Platforms that help add richness to existing Medical Information Systems

Distribution in healthcare will get a new and long-awaited facelift with the influx of health startups and other innovative solutions being allowed to permeate the market. Modern EHRs play a significant role in enhancing these new business models — by pulling information that has been traditionally siloed into new systems built on top of the EHRs, that can draw ‘patient-experience changing’ insights from them. For instance, Epic’s App Orchard and Cerner’s Code, and Allscripts’ Development Program — have opened up their platforms to encourage app development in this space. Data that flows into EHR systems, like Orchard or Allscripts, can then be fed into a clinical decision support system (CDSS) — from where developers can train models and provide inferences. For example, take the case of a patient who has a specific pattern of disease history. With the aid of Machine learning trained models, a CDSS can prompt the clinician with guidance about diagnosis options based on the patient’s previous history.

Let’s look at another example, where traditional vital signs and lab values are used to signal alarms for a patient’s health condition. A patient who has previously been treated for chronic bronchitis may come in because they are experiencing an unknown allergic reaction. In a typical scenario, the clinician has to depend on lab values, extensive tests, and context-less medical history reports — to get to the root of the issue. 

But this can be replaced by continuously monitoring AI tools that detect early patterns in health deterioration. In this example case, it could have helped the clinician identify immediately that the patient’s condition may be caused by exposure to allergy triggers, causing ‘allergic bronchitis’. Curated data from EHRs can be used to train models that help risk-stratify patients and assist decision-makers in classifying preoperative & non-operative patients into multiple risk categories.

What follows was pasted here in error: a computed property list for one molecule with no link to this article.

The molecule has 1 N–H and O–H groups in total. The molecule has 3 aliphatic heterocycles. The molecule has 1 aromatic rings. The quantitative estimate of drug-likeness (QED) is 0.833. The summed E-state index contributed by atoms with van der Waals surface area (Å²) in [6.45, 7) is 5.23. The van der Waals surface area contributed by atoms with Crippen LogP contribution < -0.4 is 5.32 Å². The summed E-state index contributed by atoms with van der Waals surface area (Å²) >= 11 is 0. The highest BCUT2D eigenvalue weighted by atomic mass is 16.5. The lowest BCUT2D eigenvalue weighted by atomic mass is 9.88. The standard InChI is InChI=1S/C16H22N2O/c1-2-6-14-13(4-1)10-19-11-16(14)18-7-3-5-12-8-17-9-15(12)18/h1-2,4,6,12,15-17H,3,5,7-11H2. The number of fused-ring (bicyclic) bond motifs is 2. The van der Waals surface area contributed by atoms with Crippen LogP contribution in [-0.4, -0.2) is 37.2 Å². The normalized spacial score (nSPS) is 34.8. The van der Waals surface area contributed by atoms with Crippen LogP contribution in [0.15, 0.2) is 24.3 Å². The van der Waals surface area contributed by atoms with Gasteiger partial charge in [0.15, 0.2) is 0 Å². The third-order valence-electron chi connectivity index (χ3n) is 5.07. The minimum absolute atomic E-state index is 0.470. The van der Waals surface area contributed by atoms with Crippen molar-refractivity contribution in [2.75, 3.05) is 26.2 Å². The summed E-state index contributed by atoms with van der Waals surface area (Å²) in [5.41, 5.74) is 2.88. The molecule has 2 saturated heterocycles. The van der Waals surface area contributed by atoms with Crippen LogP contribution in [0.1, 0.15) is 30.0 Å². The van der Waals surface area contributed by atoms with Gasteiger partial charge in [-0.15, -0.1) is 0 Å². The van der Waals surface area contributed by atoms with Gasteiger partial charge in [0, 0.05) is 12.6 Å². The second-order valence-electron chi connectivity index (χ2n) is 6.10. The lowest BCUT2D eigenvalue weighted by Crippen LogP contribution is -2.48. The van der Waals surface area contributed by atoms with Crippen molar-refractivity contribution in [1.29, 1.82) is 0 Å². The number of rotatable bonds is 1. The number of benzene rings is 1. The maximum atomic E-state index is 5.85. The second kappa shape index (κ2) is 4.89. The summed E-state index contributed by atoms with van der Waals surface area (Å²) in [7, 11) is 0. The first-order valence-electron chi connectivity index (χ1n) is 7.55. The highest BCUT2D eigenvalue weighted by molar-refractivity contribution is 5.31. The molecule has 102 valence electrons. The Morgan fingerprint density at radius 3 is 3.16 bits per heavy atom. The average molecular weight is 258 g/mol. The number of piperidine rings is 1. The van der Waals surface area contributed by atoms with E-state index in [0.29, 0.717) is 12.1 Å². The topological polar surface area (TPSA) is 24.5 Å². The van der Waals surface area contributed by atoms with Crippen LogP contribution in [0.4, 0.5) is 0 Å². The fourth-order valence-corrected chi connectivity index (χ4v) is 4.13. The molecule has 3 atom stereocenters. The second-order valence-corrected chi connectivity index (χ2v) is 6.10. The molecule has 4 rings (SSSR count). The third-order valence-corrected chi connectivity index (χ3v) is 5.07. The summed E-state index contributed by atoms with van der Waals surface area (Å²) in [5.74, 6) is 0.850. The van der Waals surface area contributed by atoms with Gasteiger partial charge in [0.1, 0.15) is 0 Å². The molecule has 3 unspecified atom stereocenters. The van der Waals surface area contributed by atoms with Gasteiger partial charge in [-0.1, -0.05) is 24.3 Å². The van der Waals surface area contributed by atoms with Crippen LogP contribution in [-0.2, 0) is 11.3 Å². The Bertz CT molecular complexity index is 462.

Data warehouses contain the valuable oil, that is EHR data, but are also enriched with other types of data – like claims data, imaging data, genetic information-type, patient-generated data such as patient-reported outcomes, and wearable-generated data that includes nutrition, at-home vitals monitoring, physical activity status – collected from smartphones and watches. 

Today, data sharing is far from uncommon. For example, The OneFlorida Clinical Research Consortium uses clinical data from twelve healthcare organizations that provide care for nearly fifteen million Florida residents in 22 hospitals. Another example is the European Medical Information Framework (EMIF) which contains EHR data from 14 countries, blended into a single data model to enable new medical discovery and research.

Unsurprisingly, EHR companies were amongst the first to comply with interoperability rules. To that effect, EHR APIs are used for extracting data elements and other patient information from health records stored within one health IT system. With this data, healthcare organizations can potentially build a broad range of applications from patient-facing health apps, telehealth platforms, patient management solutions for treatment monitoring to existing patient portals. 

What’s Next?

In the next ten years, Cisco predicts that 500 billion sensory devices with 4-5 signals each will be connected to the Internet of Everything. This will create about 250 sensory data points per person on average. This wealth of data is ushering in a new wave of opportunities within healthcare. Deriving new interactions from the patient’s journey can be quite arduous. As the health consumer is being ushered into the ‘age of experiences’, the onus is on digital healthcare enterprises to make them more relevant, emotional, and personalized. 

By preparing for ‘Integration Readiness’, healthcare providers can access new patient demand pools from tier-2 & tier-3 cities, identify insights about the health consumer’s life cycle needs, and leverage new technologies to draw in more value from these interactions than ever before. Consequently, hospitals will be able to drive improved margins from reduced administrative costs and gain higher utilization through increased demand.

Parag Sharma, CEO & Founder, Mantra Labs featured in CXO Outlook. Read More – CXO Outlook